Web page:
Much to disappointment of its province, Fredericton council more interested in arts than in sports

Much to disappointment of its province, Fredericton council more interested in arts than in sports

Fredericton — City council announced Tuesday that they have determined that a performing arts centre is a greater priority for the city than improving the Fredericton Exhibition grounds. The decision has severely disappointed the provincial government, who had hoped that the city would instead focus their resources on something “a little more sensible.”

It’s no secret that Fredericton has always been the province’s favourite, but local historian Malcolm Loiselle says that the trouble started when the city said it wanted to build an arts school back in 1964.

“New Brunswick had already set up a fully functional university for the city,” said Loiselle, “but Fredericton was adamant — it wanted an arts school, so the province indulged and built another small liberal arts university on the same campus.”

In the years following, Fredericton has continued prioritizing its arts hobby and avoiding doing any serious work. Today, it houses several major arts facilities such as Theatre New Brunswick, the Charlotte Street Arts Centre, Goose Lane Publishing and countless galleries and small arts collectives.painting

Premier Brian Gallant says that council’s announcement Tuesday proves that they have no interest in branching out beyond this and “exploring their options.”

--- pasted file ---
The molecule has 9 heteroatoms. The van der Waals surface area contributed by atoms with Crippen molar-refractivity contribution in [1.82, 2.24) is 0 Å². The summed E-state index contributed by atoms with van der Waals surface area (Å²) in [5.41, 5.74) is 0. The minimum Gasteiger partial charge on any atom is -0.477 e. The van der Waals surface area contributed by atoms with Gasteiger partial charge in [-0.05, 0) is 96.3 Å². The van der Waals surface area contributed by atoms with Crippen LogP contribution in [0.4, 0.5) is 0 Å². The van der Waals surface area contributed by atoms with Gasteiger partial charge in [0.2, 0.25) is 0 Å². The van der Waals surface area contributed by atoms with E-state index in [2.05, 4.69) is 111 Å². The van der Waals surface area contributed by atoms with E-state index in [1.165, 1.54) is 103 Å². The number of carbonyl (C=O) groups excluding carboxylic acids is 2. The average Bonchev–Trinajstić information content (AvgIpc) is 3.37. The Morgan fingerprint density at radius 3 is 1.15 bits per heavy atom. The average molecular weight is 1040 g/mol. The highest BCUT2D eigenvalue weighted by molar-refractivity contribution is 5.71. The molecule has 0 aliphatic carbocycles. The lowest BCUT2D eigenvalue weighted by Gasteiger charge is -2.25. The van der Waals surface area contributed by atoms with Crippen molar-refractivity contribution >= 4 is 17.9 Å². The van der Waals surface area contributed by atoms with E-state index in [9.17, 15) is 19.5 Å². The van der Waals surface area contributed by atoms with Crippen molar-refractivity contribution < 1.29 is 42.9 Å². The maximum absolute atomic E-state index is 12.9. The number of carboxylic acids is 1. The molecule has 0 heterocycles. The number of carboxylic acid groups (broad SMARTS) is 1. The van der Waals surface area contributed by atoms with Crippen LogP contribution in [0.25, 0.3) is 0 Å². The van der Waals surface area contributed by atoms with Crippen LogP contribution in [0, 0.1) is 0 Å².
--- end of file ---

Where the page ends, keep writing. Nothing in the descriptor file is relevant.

“Y’know, man,” said Gallant, with a sigh, “you try to run your province as best you can, you introduce sports teams, you finance stadiums — and then one day, your capital city drops a bomb like this on you.”

The premier held a meeting earlier today with Fredericton City Council in which they discussed the city’s future. Gallant put his foot down and explained that New Brunswick can’t fund every two-bit, crazy whim that the city has. In response, Mayor Brad Woodside cried that the province just doesn’t understand, and that all Fredericton ever wanted to do was to impress it.

After a 4-hour heated argument, both parties broke down and proclaimed their love and admiration for one another. The city promised that it will try and be more independent from now on, and Gallant expressed that he just wants Fredericton to be happy.

As Gallant was leaving city hall, he was asked by reporters how he felt about his relationship with Fredericton following their discussion. “While I might not know much about art,” he said, a single tear streaking his cheek, “I do know that I love my city — and nothing will change that.”

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